Posts Tagged ‘mHealth’
Recently Priya Jaisinghani, Teressa Trusty, and I brought together a few folks to have an informal Technology Salon around the pertinent question of how can the development community get technology to scale?
Where the last SMS4D Technology Salon reminded us of the unique gift of mobile technologies to be implemented in the field, The Cloudy SMS4D Salon really drove home mobile phones as a multifunctional tool whose true impact is tied more to the usage than the technology itself.
The SMS4D Technology Salon focused on the power of Short Message Service (SMS) text technology to create scaled impact, starting at the local and regional level. We went through an inspiring round of implementations and use cases of on-the-ground efforts using FrontlineSMS in cross-sector development situations.Throughout the examples, we were constantly reminded that mobile phone-based…
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Text messaging is a quick and targeted way to reach beneficiaries in the developing world. But you already know that. Yet have you seen an SMS router close-up? Experimented with proven solutions that you can use in your existing programs? Or brainstormed on how SMS could add sizzle to your next proposal?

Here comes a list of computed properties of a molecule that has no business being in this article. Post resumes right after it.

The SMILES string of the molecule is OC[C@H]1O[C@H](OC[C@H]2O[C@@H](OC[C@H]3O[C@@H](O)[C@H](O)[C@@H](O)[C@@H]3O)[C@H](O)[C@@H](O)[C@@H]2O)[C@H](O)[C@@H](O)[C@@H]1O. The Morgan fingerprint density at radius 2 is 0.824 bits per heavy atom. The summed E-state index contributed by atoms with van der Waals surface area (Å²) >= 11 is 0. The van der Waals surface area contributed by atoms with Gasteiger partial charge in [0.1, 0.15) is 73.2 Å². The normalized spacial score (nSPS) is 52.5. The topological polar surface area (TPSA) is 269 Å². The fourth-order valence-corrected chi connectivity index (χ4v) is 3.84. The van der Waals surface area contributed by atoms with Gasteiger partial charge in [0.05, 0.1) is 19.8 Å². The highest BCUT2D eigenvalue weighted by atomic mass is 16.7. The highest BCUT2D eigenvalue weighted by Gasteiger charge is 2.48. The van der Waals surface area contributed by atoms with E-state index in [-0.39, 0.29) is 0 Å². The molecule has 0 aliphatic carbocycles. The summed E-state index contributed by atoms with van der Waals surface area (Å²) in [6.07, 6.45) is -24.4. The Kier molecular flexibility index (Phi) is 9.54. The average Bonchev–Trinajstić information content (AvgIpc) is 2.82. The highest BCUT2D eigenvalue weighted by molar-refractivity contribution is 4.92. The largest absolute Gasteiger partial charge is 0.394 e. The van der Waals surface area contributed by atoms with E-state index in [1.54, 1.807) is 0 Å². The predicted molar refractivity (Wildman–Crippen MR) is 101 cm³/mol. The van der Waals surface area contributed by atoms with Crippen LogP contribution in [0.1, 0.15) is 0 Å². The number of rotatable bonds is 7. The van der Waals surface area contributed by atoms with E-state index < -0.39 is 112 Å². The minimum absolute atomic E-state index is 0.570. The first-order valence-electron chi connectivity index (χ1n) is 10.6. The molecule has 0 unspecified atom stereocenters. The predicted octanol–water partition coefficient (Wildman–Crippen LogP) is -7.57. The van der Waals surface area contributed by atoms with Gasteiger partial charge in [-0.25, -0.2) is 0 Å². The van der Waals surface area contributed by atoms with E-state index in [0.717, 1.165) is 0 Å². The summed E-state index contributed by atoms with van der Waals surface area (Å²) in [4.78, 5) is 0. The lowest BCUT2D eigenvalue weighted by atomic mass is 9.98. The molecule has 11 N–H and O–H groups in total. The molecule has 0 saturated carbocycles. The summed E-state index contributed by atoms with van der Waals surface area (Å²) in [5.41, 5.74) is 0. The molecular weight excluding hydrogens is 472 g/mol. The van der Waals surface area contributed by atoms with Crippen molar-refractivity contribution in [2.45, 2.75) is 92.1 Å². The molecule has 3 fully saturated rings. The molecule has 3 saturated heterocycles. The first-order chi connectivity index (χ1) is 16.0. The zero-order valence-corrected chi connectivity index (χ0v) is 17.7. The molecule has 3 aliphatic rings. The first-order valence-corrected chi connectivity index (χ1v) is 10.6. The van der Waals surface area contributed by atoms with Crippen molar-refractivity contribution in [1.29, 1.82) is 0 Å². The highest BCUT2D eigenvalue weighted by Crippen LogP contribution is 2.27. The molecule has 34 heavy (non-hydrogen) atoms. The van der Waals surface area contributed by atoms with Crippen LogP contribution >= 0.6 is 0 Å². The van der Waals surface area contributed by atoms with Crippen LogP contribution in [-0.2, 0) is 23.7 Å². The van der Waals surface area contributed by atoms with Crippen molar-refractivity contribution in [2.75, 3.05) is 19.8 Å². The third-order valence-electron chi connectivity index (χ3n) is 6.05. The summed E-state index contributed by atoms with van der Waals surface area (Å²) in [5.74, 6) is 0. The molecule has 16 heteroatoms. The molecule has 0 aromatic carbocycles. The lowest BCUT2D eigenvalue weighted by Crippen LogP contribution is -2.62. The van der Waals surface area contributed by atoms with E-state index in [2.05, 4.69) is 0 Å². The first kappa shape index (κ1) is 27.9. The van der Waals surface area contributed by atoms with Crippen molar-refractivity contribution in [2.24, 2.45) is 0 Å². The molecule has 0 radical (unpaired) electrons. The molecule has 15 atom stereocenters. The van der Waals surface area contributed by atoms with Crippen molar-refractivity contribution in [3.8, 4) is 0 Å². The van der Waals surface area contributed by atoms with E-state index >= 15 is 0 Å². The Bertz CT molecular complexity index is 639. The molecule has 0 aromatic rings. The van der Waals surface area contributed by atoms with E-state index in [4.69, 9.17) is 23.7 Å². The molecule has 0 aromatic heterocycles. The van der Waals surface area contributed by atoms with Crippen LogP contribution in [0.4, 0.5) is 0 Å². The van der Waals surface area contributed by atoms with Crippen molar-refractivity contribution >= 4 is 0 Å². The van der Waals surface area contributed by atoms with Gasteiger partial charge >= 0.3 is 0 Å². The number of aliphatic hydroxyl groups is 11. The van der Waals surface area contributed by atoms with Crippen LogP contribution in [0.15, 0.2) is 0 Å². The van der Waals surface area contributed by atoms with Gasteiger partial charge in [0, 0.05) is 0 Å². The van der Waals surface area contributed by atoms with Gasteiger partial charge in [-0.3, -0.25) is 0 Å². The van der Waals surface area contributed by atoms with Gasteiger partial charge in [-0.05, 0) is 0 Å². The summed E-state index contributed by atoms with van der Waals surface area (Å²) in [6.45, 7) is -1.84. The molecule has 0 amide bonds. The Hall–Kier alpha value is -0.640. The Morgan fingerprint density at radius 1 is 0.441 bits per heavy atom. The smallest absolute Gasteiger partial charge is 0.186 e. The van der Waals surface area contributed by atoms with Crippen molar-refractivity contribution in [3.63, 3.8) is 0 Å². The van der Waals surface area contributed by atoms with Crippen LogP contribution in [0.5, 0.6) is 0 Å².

In our September Technology Salon, we took on James BonTempo’s pertinent question of What Does the “m” in mHealth Really Mean? in a spirited debate with technology and development practitioners.
We were seeking a better definition of mHealth than the current focus on devices, and specifically the hype around mobile phones. As one participant bemoaned, it seems that every health project with a mobile phone or PDA, no matter their usage, is now an mHealth project.
So we sought to put parameters on what could be called an mHealth project, and through that, come up with a new definition for mHealth. After an hour of vibrant debate, we developed these four aspects for mHealth projects:
In a recent Twitter exchange, James BonTempo asked a very pertinent question about the current mHealth buzz:
Should definition of #mHealth include devices (wondering specifically about netbooks) or simply the concept of mobility?
He followed up his initial query with a simple poll that asked if mHealth should include a list of specific platforms or just the concept of mobility. So far, Twitterers agree, the “m” in mHealth should represent mobility, regardless of form factor.
But that’s different from the general notion of mHelth, represented by the mHealth Wikipedia entry, which focuses on equipment “mHealth is a recent term for medical and public health practice supported by mobile devices, such as mobile phones, patient monitoring devices, PDAs, and other wireless devices”
In our next Technology Salon, we’ll explore what the “m” in mHealth means for those who actually practice mHelath, with these field-experienced experts:
Epidemics and a shortage of healthcare workers continue to present grave challenges for governments and health providers in the developing world. Yet in these same places, the explosive growth of mobile communications over the past decade offers a new hope for the promotion of quality healthcare – billions now have access to reliable technology that can also support healthcare delivery.